China’s mu­tu­ally ben­e­fi­cial Belt and Road Ini­tia­tive build­ing in­fra­struc­tures to help eco­nomic de­vel­op­ment and peo­ple-to-peo­ple ex­changes

ChinAfrica - - Cover Story - By hou Weili

Jin Hai­jun, a trader spe­cial­iz­ing in im­port­ing Span­ish wines, is a happy man. The rea­son for his raised spir­its lies in a rail­way line that now links the Span­ish cap­i­tal of Madrid to his home­town of Yiwu City in east China’s Zhe­jiang Prov­ince. The cargo line makes it pos­si­ble to in­crease his an­nual im­ports to 1.5 mil­lion bot­tles.

“With the freight train run­ning, my busi­ness is more com­pet­i­tive as the cost of im­port­ing wines de­creased by 20 per­cent and the de­liv­ery can be done in a shorter time,” said Jin. He ex­plained the wines were pre­vi­ously im­ported by sea as air freight is too ex­pen­sive. Due to pro­longed move­ment of bot­tles at sea, wines had to be kept still for two to six months be­fore sell­ing so that the fla­vor would not be com­pro­mised.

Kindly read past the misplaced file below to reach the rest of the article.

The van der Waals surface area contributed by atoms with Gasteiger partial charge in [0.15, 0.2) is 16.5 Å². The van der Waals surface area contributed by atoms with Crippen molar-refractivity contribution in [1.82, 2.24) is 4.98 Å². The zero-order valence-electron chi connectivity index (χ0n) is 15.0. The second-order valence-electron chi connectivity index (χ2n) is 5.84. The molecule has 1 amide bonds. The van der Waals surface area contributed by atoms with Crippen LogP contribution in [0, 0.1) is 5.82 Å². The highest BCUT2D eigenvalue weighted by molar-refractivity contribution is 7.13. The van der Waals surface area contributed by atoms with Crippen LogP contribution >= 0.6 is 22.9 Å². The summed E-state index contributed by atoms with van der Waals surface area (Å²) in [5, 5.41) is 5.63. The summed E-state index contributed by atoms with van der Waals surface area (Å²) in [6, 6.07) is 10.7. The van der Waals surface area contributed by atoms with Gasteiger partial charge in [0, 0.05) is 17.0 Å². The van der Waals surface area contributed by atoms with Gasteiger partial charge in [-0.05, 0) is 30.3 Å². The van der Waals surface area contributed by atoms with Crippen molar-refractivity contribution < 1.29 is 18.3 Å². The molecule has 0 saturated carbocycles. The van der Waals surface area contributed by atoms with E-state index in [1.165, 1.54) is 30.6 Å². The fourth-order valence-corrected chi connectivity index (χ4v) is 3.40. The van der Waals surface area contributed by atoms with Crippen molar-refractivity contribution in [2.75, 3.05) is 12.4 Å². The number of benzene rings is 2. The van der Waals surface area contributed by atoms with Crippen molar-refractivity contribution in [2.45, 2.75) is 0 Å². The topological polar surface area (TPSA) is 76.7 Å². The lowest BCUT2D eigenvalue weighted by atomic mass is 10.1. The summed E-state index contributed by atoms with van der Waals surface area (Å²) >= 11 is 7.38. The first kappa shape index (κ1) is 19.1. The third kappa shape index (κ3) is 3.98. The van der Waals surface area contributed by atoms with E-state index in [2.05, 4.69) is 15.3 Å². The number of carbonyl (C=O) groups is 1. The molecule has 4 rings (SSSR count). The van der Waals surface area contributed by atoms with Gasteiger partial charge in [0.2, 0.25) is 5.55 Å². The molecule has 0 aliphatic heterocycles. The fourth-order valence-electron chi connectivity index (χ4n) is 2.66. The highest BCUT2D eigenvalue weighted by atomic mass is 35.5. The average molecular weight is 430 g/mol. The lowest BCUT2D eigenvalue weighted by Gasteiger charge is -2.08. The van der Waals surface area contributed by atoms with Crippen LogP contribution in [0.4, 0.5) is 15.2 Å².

“Short­en­ing the de­liv­ery pe­riod greatly re­lieves the stress on my com­pany’s cash flow,” he added.

The cargo line help­ing Jin’s busi­ness is one of the am­bi­tious projects fos­tered by China’s Belt and Road Ini­tia­tive. It runs from Yiwu west­ward to Xin­jiang Uygur

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